Skip to Content

Food Storyteller

Food Studies Graduate Student Ethan Tyo Brings Native American Students Together With Campus Garden
Ethan Tyo stands with vegetables on a rooftop garden

Ethan Tyo ’17, G’22 started a garden on campus to honor the traditions and culture of the Onondaga Nation and as a way to bring Native American students together. Photo by Geena Matuson G’19.

Located near the heart of Haudenosaunee territory, Syracuse University is committed to empowering and supporting Indigenous students of any tribe or nation. From academic programs and resources to welcoming and supportive communities, Syracuse University provides a campus community with faculty, staff and alumni who are invested in helping Indigenous students succeed—like these students and alumni who call the University home.

On campus last summer, Ethan Tyo ’17, G’22 started a garden featuring the Three Sisters—corn, beans and squash—to honor the traditions and culture of the Onondaga Nation, firekeepers of the Haudenosaunee, the Indigenous people on whose ancestral lands Syracuse University now stands.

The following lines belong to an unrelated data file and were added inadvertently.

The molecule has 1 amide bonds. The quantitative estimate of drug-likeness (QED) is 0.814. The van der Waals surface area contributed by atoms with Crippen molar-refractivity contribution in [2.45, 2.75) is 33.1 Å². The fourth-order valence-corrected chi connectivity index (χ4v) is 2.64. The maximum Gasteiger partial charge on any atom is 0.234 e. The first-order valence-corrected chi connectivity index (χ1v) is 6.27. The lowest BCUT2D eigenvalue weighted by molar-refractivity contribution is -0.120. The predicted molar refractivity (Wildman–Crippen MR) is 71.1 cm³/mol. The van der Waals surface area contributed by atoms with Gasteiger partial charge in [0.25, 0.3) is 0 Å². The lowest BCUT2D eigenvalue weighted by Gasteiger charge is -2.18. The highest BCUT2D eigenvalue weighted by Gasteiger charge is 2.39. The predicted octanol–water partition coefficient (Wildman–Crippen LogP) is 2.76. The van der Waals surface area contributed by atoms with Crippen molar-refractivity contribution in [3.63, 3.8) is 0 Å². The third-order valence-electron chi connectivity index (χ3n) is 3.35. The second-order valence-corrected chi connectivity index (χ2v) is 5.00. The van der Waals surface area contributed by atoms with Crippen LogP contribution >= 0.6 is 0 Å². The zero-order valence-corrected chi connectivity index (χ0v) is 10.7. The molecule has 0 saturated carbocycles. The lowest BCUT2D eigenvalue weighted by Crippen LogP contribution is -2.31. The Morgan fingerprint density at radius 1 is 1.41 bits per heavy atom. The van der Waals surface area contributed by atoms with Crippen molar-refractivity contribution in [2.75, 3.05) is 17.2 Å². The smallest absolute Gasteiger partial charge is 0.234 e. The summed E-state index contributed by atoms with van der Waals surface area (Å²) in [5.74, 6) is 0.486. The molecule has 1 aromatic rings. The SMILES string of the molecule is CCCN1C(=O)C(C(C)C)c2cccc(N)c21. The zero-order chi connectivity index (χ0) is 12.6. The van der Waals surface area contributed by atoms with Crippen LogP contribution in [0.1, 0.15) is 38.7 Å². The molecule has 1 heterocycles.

For Tyo—a food studies master’s student in Falk College who recently published the cookbook Fetagetaboutit—the garden, a cultural installation located in Pete’s Giving Garden on South Campus, represented a way to bring Native American students together and to thank the campus community for its support when he was an undergraduate majoring in information management and technology in the School of Information Studies.

The Three Sisters are the foundational foods of the Haudenosaunee people, and their growth from seeds embodies progress toward recognizing the contributions of Indigenous peoples, Tyo explains. Tyo, who’s Akwesasne Mohawk, wolf clan, used the traditional planting methods of the Onondaga Nation in creating the garden, which is part of his graduate practicum. The garden is being kept for seeds and extra will be given back to the Nation as a reciprocal gift and to acknowledge the important work they have contributed to the University community.

“Indigenous students need people to come together and understand projects like this,” Tyo says. “I’m happy to see how much the school has adopted the garden and given us these opportunities.”

Read more indigenous student stories >